A baby koala is referred to as a joey and is hairless, blind, and earless. At birth the joey, only 20 mm (0.79 in) long, crawls into the downward-facing pouch on the mother's belly (which is closed by a drawstring-like muscle that the mother can tighten at will) and attaches itself to one of the two teats.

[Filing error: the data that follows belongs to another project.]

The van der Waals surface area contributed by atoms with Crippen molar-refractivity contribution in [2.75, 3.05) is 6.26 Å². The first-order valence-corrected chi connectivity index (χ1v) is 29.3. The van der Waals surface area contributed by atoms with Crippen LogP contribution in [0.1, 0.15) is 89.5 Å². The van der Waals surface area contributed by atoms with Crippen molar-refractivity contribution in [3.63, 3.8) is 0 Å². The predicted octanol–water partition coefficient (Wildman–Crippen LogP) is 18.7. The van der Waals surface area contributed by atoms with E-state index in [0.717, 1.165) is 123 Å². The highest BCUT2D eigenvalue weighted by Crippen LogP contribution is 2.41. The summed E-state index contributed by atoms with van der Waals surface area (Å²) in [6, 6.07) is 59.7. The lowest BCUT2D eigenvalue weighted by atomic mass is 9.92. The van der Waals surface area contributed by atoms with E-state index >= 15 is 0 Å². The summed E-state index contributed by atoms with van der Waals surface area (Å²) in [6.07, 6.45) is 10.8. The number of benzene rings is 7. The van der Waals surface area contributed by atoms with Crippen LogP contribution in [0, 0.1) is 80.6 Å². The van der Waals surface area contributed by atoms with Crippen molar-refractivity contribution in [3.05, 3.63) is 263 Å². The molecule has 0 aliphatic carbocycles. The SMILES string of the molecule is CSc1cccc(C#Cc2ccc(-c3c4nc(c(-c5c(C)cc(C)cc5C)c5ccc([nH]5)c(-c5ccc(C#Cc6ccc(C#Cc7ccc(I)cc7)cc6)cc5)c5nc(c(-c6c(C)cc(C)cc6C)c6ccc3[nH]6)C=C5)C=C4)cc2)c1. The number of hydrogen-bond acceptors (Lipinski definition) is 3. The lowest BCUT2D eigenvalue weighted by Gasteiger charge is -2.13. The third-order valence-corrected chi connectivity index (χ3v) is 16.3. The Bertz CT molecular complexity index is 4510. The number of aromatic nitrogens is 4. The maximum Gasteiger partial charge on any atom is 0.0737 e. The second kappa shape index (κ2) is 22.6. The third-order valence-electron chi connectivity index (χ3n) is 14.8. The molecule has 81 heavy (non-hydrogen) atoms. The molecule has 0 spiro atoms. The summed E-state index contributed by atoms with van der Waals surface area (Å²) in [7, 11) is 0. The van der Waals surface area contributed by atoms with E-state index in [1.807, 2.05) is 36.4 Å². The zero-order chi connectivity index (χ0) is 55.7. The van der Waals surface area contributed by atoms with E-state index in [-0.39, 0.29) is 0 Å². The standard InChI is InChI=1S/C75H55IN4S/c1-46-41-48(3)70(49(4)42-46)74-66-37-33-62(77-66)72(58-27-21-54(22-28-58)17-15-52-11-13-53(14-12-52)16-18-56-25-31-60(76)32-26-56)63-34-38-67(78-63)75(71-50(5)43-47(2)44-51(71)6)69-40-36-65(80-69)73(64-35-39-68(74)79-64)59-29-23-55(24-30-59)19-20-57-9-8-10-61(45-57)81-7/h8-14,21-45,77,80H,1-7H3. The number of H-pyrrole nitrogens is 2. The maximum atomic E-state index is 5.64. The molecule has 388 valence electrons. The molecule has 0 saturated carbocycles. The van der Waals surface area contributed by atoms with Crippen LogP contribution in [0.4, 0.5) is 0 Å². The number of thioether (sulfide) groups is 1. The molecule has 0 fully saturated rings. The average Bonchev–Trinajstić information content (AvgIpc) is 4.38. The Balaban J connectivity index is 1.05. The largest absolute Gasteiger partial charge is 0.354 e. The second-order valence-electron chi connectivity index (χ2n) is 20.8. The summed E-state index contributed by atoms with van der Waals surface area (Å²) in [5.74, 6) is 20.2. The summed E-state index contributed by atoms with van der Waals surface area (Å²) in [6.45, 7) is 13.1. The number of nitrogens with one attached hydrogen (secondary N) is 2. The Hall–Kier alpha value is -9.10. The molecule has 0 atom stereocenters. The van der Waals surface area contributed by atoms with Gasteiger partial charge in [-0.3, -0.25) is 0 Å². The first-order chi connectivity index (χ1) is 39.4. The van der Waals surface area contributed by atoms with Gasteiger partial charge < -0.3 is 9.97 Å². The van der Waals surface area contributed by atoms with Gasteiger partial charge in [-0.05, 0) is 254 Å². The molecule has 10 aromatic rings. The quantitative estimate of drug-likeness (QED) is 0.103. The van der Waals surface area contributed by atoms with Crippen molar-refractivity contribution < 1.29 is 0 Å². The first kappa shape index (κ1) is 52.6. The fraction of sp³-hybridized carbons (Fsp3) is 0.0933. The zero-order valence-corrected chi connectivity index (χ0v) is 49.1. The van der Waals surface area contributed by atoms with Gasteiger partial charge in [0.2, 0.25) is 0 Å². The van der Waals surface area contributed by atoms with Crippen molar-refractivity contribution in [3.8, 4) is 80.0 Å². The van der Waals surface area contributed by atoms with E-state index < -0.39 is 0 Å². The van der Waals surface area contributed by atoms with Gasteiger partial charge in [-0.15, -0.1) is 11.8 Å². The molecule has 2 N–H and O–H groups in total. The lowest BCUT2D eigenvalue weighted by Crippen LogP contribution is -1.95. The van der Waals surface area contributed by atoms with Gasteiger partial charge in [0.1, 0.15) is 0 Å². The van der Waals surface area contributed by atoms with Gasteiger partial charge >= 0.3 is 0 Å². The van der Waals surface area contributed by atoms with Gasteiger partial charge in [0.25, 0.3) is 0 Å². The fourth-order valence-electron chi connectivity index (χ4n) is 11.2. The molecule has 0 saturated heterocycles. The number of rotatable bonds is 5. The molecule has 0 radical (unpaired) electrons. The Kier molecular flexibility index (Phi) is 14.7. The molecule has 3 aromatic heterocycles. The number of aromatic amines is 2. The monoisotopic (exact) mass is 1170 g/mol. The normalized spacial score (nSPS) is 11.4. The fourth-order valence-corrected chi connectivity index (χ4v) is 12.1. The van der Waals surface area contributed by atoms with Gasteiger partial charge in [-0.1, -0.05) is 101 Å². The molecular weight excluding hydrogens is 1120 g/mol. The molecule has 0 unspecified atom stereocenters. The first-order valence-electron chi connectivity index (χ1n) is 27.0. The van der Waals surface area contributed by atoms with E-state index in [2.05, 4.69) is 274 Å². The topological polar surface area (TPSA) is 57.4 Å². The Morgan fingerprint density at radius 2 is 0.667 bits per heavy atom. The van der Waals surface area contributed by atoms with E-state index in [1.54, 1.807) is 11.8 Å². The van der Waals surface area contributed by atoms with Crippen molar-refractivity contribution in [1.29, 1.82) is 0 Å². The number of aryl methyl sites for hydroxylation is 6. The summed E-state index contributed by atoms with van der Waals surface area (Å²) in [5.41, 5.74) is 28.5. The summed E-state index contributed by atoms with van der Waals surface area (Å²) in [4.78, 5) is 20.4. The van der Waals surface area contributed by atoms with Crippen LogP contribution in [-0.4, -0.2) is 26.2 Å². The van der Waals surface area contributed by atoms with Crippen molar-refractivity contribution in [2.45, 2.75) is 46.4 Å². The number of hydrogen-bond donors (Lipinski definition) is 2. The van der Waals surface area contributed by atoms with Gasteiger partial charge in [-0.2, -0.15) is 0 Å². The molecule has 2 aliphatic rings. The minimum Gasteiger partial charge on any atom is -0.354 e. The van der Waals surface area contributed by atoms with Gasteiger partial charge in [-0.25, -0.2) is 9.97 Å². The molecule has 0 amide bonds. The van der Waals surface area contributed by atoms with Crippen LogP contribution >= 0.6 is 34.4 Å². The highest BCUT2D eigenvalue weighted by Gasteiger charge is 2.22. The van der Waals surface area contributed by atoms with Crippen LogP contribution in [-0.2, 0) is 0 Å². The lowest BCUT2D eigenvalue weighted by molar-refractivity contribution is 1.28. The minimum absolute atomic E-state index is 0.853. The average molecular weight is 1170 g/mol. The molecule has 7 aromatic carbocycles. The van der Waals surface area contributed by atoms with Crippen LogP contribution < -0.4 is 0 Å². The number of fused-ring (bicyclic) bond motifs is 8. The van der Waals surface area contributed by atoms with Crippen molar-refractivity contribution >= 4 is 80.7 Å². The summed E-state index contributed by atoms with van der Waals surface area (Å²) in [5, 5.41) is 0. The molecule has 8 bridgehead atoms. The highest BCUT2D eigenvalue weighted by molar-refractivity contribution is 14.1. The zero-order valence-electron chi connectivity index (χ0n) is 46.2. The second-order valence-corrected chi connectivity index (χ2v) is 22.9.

Young remain hidden in the pouch for about six months, only feeding on milk. During this time they grow ears, eyes, and fur. The joey then begins to explore outside of the pouch. At about this stage it begins to consume small quantities of the mother’s "pap" (formerly thought to be excrement, but now thought to come from the mother's cecum) in order to inoculate its gut with the microbes necessary to digest eucalypt leaves. The joey will remain with its mother for another six months or so, riding on her back, and feeding on both milk and eucalypt leaves until weaning is complete at about 12 months of age. Young females disperse to nearby areas at that time; young males often stay in the mother's home range until they are two or three years old.